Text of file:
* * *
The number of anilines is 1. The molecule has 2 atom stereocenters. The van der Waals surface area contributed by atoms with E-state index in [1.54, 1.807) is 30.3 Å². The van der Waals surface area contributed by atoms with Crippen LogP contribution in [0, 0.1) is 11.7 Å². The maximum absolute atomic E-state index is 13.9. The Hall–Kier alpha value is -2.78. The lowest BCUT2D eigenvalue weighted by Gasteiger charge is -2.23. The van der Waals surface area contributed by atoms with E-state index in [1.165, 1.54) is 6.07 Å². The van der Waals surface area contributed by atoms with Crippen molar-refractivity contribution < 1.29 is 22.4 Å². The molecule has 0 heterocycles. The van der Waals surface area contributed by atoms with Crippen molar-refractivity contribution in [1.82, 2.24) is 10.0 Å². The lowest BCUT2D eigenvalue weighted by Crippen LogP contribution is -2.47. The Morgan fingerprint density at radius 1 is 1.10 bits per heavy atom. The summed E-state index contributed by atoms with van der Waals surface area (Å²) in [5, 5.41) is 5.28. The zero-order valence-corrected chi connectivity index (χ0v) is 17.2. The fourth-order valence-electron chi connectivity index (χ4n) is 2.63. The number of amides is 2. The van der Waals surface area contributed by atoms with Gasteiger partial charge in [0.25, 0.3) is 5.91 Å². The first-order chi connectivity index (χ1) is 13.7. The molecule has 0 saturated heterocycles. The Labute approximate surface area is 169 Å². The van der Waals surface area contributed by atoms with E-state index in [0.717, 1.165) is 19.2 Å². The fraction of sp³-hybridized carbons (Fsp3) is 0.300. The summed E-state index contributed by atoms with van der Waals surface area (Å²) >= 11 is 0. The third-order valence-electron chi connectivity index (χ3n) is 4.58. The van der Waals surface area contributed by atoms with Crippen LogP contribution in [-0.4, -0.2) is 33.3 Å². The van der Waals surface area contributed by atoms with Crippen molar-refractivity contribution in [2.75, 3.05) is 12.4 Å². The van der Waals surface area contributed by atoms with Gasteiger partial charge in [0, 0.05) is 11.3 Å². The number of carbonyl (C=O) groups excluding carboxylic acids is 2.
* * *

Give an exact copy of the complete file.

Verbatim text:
The number of anilines is 1. The molecule has 2 atom stereocenters. The van der Waals surface area contributed by atoms with E-state index in [1.54, 1.807) is 30.3 Å². The van der Waals surface area contributed by atoms with Crippen LogP contribution in [0, 0.1) is 11.7 Å². The maximum absolute atomic E-state index is 13.9. The Hall–Kier alpha value is -2.78. The lowest BCUT2D eigenvalue weighted by Gasteiger charge is -2.23. The van der Waals surface area contributed by atoms with E-state index in [1.165, 1.54) is 6.07 Å². The van der Waals surface area contributed by atoms with Crippen molar-refractivity contribution < 1.29 is 22.4 Å². The molecule has 0 heterocycles. The van der Waals surface area contributed by atoms with Crippen molar-refractivity contribution in [1.82, 2.24) is 10.0 Å². The lowest BCUT2D eigenvalue weighted by Crippen LogP contribution is -2.47. The Morgan fingerprint density at radius 1 is 1.10 bits per heavy atom. The summed E-state index contributed by atoms with van der Waals surface area (Å²) in [5, 5.41) is 5.28. The zero-order valence-corrected chi connectivity index (χ0v) is 17.2. The fourth-order valence-electron chi connectivity index (χ4n) is 2.63. The number of amides is 2. The van der Waals surface area contributed by atoms with Gasteiger partial charge in [0.25, 0.3) is 5.91 Å². The first-order chi connectivity index (χ1) is 13.7. The molecule has 0 saturated heterocycles. The Labute approximate surface area is 169 Å². The van der Waals surface area contributed by atoms with E-state index in [0.717, 1.165) is 19.2 Å². The fraction of sp³-hybridized carbons (Fsp3) is 0.300. The summed E-state index contributed by atoms with van der Waals surface area (Å²) >= 11 is 0. The third-order valence-electron chi connectivity index (χ3n) is 4.58. The van der Waals surface area contributed by atoms with Crippen LogP contribution in [-0.4, -0.2) is 33.3 Å². The van der Waals surface area contributed by atoms with Crippen molar-refractivity contribution in [2.75, 3.05) is 12.4 Å². The van der Waals surface area contributed by atoms with Gasteiger partial charge in [0, 0.05) is 11.3 Å². The number of carbonyl (C=O) groups excluding carboxylic acids is 2.